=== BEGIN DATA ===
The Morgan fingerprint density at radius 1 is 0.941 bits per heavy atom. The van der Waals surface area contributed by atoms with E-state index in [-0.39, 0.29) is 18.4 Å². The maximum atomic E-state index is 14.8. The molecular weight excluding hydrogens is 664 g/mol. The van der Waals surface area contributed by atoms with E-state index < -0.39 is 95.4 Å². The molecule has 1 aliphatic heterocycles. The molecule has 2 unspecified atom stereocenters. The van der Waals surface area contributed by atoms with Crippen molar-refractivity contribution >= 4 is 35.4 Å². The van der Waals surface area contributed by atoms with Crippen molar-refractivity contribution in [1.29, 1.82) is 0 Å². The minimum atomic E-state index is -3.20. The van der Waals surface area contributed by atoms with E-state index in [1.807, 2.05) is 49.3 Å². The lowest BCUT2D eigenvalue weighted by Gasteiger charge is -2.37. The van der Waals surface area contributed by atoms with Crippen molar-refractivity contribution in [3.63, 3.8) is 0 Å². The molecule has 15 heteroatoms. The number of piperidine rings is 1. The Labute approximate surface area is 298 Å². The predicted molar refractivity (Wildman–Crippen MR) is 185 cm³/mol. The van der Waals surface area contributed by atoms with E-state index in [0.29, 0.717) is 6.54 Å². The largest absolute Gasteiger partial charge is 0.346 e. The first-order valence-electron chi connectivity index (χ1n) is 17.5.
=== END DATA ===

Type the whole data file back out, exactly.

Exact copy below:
The Morgan fingerprint density at radius 1 is 0.941 bits per heavy atom. The van der Waals surface area contributed by atoms with E-state index in [-0.39, 0.29) is 18.4 Å². The maximum atomic E-state index is 14.8. The molecular weight excluding hydrogens is 664 g/mol. The van der Waals surface area contributed by atoms with E-state index < -0.39 is 95.4 Å². The molecule has 1 aliphatic heterocycles. The molecule has 2 unspecified atom stereocenters. The van der Waals surface area contributed by atoms with Crippen molar-refractivity contribution >= 4 is 35.4 Å². The van der Waals surface area contributed by atoms with Crippen molar-refractivity contribution in [1.29, 1.82) is 0 Å². The minimum atomic E-state index is -3.20. The van der Waals surface area contributed by atoms with E-state index in [1.807, 2.05) is 49.3 Å². The lowest BCUT2D eigenvalue weighted by Gasteiger charge is -2.37. The van der Waals surface area contributed by atoms with Crippen molar-refractivity contribution in [3.63, 3.8) is 0 Å². The molecule has 15 heteroatoms. The number of piperidine rings is 1. The Labute approximate surface area is 298 Å². The predicted molar refractivity (Wildman–Crippen MR) is 185 cm³/mol. The van der Waals surface area contributed by atoms with E-state index in [0.29, 0.717) is 6.54 Å². The largest absolute Gasteiger partial charge is 0.346 e. The first-order valence-electron chi connectivity index (χ1n) is 17.5.